Dick Holmberg has installed more than 100 installations of his patented beach restoration system, many of which have been monitored formally or informally by government agencies or others. The positive results are a matter of public record. Several hundred monitoring years of system performance on Great Lake and ocean shorelines have now been generated. Large beaches are now apparent on treated shorelines, both upcurrent and downcurrent from the sites of installation, while untreated coastal cells continue to erode.

Holmberg Technology, often called Undercurrent Stabilizer Technology, works on a fairly simple principle. It is designed to restore to dominance those coastal processes that have caused net beach growth throughout recent geologic history. A series of hydrodynamic forms are placed underwater, perpendicular to the beach, somewhat like roadway speedbumps. The structures are designed to slow the unnaturally fast "barrier currents" that now course through the unnaturally deepened nearshore area. The system diminishes nearshore turbulence and consequently allows offshore sand, moving into the beach during storms, to collect on the beach face rather than be carried away by swift currents to the next dredged inlet, where it is jetted out of the beach zone.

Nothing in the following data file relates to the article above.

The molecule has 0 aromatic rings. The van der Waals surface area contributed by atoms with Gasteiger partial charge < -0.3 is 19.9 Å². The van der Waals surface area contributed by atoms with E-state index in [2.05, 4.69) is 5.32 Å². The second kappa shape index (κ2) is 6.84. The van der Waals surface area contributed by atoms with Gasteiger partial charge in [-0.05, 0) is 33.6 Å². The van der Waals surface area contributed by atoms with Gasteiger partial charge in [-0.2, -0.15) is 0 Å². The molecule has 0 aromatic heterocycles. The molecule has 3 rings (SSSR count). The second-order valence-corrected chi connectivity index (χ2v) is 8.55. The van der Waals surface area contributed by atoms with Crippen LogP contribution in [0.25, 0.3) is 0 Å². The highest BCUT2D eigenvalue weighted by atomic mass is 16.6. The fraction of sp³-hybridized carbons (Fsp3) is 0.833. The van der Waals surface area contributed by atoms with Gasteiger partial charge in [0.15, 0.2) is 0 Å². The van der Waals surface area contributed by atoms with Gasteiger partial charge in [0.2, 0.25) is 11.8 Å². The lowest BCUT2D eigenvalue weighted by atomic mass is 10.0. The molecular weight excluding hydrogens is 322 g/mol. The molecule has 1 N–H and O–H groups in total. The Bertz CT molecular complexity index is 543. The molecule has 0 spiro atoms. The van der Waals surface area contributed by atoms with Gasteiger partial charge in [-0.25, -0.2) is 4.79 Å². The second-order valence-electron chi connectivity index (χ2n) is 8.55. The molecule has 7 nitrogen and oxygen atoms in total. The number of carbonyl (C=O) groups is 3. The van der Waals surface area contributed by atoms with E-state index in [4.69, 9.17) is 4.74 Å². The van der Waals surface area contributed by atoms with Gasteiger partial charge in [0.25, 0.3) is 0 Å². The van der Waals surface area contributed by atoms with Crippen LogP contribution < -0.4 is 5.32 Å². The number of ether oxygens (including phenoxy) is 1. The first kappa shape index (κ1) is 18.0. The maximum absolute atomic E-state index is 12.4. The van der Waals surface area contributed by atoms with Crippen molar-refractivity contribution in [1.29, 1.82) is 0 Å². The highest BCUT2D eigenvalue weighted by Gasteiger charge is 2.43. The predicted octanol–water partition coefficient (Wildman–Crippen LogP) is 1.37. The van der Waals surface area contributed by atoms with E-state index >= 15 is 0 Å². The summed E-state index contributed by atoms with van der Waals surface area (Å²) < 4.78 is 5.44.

The structural elements of the accretion system generally become buried as sand levels elevate along the treated coast. This recontours the beach profile into what geologists call an "equilibrium of abundance." This is the type of beach profile associated with historically expanding shorelines. Holmberg notes that despite his track record of more than 100 successful installations, regulatory resistance seems to increase.

Today, relatively inexpensive and efficient coastal restoration technology is discouraged by coastal engineers who incorrectly theorize that net erosion is natural and inevitable, that the only natural source of sand for beaches is other beaches, that dredged channels cause only minor damage, and that throwing more and more dredging at a problem caused by channel dredging is the best solution to the shoreline crisis.